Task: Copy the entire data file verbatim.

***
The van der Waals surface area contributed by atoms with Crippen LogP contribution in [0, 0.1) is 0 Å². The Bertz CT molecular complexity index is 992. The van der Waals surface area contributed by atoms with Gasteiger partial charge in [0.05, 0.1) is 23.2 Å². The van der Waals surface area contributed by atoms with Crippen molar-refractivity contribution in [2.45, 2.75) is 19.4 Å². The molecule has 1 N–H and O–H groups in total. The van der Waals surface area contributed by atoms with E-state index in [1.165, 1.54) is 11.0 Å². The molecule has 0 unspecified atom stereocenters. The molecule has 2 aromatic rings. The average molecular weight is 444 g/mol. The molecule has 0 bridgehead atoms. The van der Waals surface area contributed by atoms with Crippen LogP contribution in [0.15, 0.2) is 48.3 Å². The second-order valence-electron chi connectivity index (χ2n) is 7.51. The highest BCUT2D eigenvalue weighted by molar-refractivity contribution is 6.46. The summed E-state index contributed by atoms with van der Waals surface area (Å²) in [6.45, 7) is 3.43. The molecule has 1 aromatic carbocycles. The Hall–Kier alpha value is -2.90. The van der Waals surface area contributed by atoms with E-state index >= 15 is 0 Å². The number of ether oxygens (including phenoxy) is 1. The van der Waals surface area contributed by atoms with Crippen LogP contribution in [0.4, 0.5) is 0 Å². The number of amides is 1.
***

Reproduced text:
The van der Waals surface area contributed by atoms with Crippen LogP contribution in [0, 0.1) is 0 Å². The Bertz CT molecular complexity index is 992. The van der Waals surface area contributed by atoms with Gasteiger partial charge in [0.05, 0.1) is 23.2 Å². The van der Waals surface area contributed by atoms with Crippen molar-refractivity contribution in [2.45, 2.75) is 19.4 Å². The molecule has 1 N–H and O–H groups in total. The van der Waals surface area contributed by atoms with E-state index in [1.165, 1.54) is 11.0 Å². The molecule has 0 unspecified atom stereocenters. The molecule has 2 aromatic rings. The average molecular weight is 444 g/mol. The molecule has 0 bridgehead atoms. The van der Waals surface area contributed by atoms with Crippen LogP contribution in [0.15, 0.2) is 48.3 Å². The second-order valence-electron chi connectivity index (χ2n) is 7.51. The highest BCUT2D eigenvalue weighted by molar-refractivity contribution is 6.46. The summed E-state index contributed by atoms with van der Waals surface area (Å²) in [6.45, 7) is 3.43. The molecule has 1 aromatic carbocycles. The Hall–Kier alpha value is -2.90. The van der Waals surface area contributed by atoms with E-state index >= 15 is 0 Å². The number of ether oxygens (including phenoxy) is 1. The van der Waals surface area contributed by atoms with Crippen LogP contribution in [0.4, 0.5) is 0 Å². The number of amides is 1.